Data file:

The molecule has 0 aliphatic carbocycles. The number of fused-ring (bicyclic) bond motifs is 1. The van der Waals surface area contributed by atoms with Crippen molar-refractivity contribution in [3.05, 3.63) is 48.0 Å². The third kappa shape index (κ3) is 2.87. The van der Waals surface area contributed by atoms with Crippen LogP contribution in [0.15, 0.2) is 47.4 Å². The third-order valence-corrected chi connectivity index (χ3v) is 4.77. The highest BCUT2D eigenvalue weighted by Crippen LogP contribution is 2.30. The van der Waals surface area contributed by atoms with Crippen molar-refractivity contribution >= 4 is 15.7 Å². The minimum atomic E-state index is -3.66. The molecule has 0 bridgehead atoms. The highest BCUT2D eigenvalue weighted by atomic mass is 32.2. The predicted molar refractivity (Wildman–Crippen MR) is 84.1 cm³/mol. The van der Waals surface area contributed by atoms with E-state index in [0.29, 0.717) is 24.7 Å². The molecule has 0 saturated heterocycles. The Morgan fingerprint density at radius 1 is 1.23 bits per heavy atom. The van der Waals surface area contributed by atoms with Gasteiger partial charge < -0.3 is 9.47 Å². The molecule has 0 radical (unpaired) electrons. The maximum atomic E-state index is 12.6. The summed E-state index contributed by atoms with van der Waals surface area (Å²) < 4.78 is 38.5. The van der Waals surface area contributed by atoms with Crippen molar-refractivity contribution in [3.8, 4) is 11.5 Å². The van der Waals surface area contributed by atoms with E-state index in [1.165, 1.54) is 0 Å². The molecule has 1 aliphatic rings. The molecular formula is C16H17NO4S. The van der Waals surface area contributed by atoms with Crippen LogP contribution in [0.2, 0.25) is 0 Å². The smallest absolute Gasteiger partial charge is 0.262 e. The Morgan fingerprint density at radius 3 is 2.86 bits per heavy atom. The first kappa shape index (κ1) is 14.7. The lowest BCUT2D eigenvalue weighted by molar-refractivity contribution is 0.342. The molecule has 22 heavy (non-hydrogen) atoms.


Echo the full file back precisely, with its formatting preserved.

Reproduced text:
The molecule has 0 aliphatic carbocycles. The number of fused-ring (bicyclic) bond motifs is 1. The van der Waals surface area contributed by atoms with Crippen molar-refractivity contribution in [3.05, 3.63) is 48.0 Å². The third kappa shape index (κ3) is 2.87. The van der Waals surface area contributed by atoms with Crippen LogP contribution in [0.15, 0.2) is 47.4 Å². The third-order valence-corrected chi connectivity index (χ3v) is 4.77. The highest BCUT2D eigenvalue weighted by Crippen LogP contribution is 2.30. The van der Waals surface area contributed by atoms with Crippen molar-refractivity contribution >= 4 is 15.7 Å². The minimum atomic E-state index is -3.66. The molecule has 0 bridgehead atoms. The highest BCUT2D eigenvalue weighted by atomic mass is 32.2. The predicted molar refractivity (Wildman–Crippen MR) is 84.1 cm³/mol. The van der Waals surface area contributed by atoms with E-state index in [0.29, 0.717) is 24.7 Å². The molecule has 0 saturated heterocycles. The Morgan fingerprint density at radius 1 is 1.23 bits per heavy atom. The van der Waals surface area contributed by atoms with Gasteiger partial charge < -0.3 is 9.47 Å². The molecule has 0 radical (unpaired) electrons. The maximum atomic E-state index is 12.6. The summed E-state index contributed by atoms with van der Waals surface area (Å²) < 4.78 is 38.5. The van der Waals surface area contributed by atoms with Crippen molar-refractivity contribution in [3.8, 4) is 11.5 Å². The van der Waals surface area contributed by atoms with E-state index in [1.165, 1.54) is 0 Å². The molecule has 1 aliphatic rings. The molecular formula is C16H17NO4S. The van der Waals surface area contributed by atoms with Crippen LogP contribution in [0.2, 0.25) is 0 Å². The smallest absolute Gasteiger partial charge is 0.262 e. The Morgan fingerprint density at radius 3 is 2.86 bits per heavy atom. The first kappa shape index (κ1) is 14.7. The lowest BCUT2D eigenvalue weighted by molar-refractivity contribution is 0.342. The molecule has 22 heavy (non-hydrogen) atoms.